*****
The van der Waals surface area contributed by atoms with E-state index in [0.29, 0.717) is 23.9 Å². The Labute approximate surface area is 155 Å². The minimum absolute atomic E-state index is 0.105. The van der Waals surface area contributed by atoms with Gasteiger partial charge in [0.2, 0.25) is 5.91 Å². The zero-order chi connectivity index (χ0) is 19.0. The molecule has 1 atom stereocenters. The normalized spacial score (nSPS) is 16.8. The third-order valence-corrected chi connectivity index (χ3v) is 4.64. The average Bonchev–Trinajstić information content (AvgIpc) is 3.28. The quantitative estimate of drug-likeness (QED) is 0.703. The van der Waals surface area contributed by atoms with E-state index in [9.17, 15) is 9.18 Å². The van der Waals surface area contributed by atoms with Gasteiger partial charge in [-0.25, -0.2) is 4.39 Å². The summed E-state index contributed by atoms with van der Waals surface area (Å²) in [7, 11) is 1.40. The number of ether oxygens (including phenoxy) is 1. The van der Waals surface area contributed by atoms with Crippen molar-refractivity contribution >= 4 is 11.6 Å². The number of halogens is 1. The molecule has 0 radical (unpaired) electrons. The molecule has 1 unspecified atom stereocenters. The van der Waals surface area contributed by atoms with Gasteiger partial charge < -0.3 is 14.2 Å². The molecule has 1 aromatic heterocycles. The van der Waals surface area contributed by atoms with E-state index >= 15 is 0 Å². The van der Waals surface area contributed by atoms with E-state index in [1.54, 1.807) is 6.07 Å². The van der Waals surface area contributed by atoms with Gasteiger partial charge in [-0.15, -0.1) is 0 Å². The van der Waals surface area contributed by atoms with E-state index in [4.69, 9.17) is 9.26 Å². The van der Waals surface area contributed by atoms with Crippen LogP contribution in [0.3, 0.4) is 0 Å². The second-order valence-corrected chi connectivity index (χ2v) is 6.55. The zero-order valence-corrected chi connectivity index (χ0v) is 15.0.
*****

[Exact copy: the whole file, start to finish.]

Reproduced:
The van der Waals surface area contributed by atoms with E-state index in [0.29, 0.717) is 23.9 Å². The Labute approximate surface area is 155 Å². The minimum absolute atomic E-state index is 0.105. The van der Waals surface area contributed by atoms with Gasteiger partial charge in [0.2, 0.25) is 5.91 Å². The zero-order chi connectivity index (χ0) is 19.0. The molecule has 1 atom stereocenters. The normalized spacial score (nSPS) is 16.8. The third-order valence-corrected chi connectivity index (χ3v) is 4.64. The average Bonchev–Trinajstić information content (AvgIpc) is 3.28. The quantitative estimate of drug-likeness (QED) is 0.703. The van der Waals surface area contributed by atoms with E-state index in [9.17, 15) is 9.18 Å². The van der Waals surface area contributed by atoms with Gasteiger partial charge in [-0.25, -0.2) is 4.39 Å². The summed E-state index contributed by atoms with van der Waals surface area (Å²) in [7, 11) is 1.40. The number of ether oxygens (including phenoxy) is 1. The van der Waals surface area contributed by atoms with Crippen molar-refractivity contribution >= 4 is 11.6 Å². The number of halogens is 1. The molecule has 0 radical (unpaired) electrons. The molecule has 1 unspecified atom stereocenters. The van der Waals surface area contributed by atoms with Gasteiger partial charge < -0.3 is 14.2 Å². The molecule has 1 aromatic heterocycles. The van der Waals surface area contributed by atoms with E-state index >= 15 is 0 Å². The van der Waals surface area contributed by atoms with E-state index in [1.54, 1.807) is 6.07 Å². The van der Waals surface area contributed by atoms with Gasteiger partial charge in [-0.15, -0.1) is 0 Å². The van der Waals surface area contributed by atoms with E-state index in [4.69, 9.17) is 9.26 Å². The van der Waals surface area contributed by atoms with Crippen LogP contribution in [0.3, 0.4) is 0 Å². The second-order valence-corrected chi connectivity index (χ2v) is 6.55. The zero-order valence-corrected chi connectivity index (χ0v) is 15.0.